What you need to know about the new surcharge ban
Due to new legislation and with the exception of commercial cards, from 13th January 2018 businesses in the EU will no longer be allowed to apply surcharges to card payments. News of this change has prompted many questions for business owners; “How can we reduce the impact?”, “Will we have to increase prices to compensate?”, 'Will minimum charges for using a card in pubs or shops also be against the rules?” And the list goes on… but before we dive into the answers, let’s take a look at exactly what is meant by surcharges.
The definition of a ‘Surcharge’
A surcharge is an extra fee charged by a merchant when receiving a payment by credit card, charge card or debit card (but not cash) and is typically taken to cover the merchant services fees imposed by parties providing their card payment solution (bank/payment processor, terminal provider or payment gateway).
Now let’s address some of the key questions…
Will your businesses be affected?
The change will impact the thousands of SME’s who currently, under the Consumer Rights Act, do pass on charges that genuinely reflect their costs. Other sectors most affected will be travel, theatre/concert booking sites, local councils, HMRC and the Driver and Vehicle Licensing Agency (DVLA). All will now have to change their payment policies.
Will prices go up as a result?
There’s no question that businesses do face extra charges when someone pays by credit or debit card so it’s very likely that firms will have to consider putting up prices. British retailers spent some £800m on such charges in 2016 and some are still not receiving a fair reduction in charges following the EU’s intervention in reducing the fees that Mastercard and Visa charge the payment processors for card transactions.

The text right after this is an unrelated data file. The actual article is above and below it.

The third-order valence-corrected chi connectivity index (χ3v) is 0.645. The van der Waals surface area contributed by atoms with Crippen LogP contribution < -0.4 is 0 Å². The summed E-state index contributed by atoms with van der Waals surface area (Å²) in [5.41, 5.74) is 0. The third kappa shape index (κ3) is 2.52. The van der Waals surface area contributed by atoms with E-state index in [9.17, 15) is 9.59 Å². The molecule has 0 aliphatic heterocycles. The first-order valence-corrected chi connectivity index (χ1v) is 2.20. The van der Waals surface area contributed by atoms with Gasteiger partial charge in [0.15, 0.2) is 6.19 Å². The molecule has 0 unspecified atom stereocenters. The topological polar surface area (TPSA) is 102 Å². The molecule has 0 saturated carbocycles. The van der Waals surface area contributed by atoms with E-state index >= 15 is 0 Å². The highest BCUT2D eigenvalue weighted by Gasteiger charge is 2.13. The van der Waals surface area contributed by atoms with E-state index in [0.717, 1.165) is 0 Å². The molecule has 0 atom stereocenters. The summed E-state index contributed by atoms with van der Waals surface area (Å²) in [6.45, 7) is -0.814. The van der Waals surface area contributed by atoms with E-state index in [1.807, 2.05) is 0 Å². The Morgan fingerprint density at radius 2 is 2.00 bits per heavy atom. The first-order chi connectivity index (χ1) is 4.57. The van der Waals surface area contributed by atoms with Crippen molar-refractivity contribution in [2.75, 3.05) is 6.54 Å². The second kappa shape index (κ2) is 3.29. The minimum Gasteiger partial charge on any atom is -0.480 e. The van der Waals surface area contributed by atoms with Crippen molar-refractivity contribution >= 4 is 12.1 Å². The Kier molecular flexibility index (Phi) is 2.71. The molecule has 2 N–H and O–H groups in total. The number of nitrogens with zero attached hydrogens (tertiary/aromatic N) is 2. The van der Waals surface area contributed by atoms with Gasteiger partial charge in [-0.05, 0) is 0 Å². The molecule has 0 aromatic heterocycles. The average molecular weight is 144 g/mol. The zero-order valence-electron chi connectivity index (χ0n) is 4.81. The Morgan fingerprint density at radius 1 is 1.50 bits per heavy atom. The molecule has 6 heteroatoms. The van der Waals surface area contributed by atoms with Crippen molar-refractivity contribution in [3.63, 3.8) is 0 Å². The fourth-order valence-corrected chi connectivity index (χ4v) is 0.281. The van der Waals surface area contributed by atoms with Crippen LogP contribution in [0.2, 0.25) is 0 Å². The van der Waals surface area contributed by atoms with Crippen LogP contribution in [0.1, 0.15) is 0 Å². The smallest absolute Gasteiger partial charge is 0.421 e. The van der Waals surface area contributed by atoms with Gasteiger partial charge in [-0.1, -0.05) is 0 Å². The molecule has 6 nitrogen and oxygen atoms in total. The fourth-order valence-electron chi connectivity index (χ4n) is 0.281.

What about minimum charges for using a card?
Some small shops or pubs have a £5 or £10 minimum spend before they will accept a card. Although against Visa and Mastercard Scheme rules, this will not be specifically illegal under the new directive. However, as more consumers switch away from using cash, many retailers may not want to risk losing their business. Retailers may also want to review this practice as debit cards are now charged as a percentage of the transaction value, the same as credit cards, thereby reducing the impact on profit margins for small value items.
How will the system be monitored?
Trading Standards officers at local authorities will receive and monitor complaints about any businesses who continue to impose card surcharges after 13 January 2018. Although we expect resources to be limited our advice would be to build the annual costs of accepting cards into your overall business costs and margins.
As an EU Directive, will it still be law after 2019?
The directive has already been incorporated into UK law, following a vote in parliament in March 2017. It will therefore remain law after March 2019, when the UK leaves the EU, unless it’s repealed at some point in the future.
Is there anything we can do to lessen the impact?
In the first instance we’d recommend a review of your current pricing for accepting card payments. Typically, businesses can save up to 40% by undertaking such a review and this can therefore immediately reduce the cost of accepting card payments, whether you’re currently surcharging or not. A review may also identify more efficient and customer friendly ways of accepting card payments which will add value to other areas of your business and counter the additional business cost of losing the surcharge option. For car dealers and businesses who are used to accepting large transaction amounts you can always see if your customer can pay you by faster payment!
Written by Richard Bradley – CEO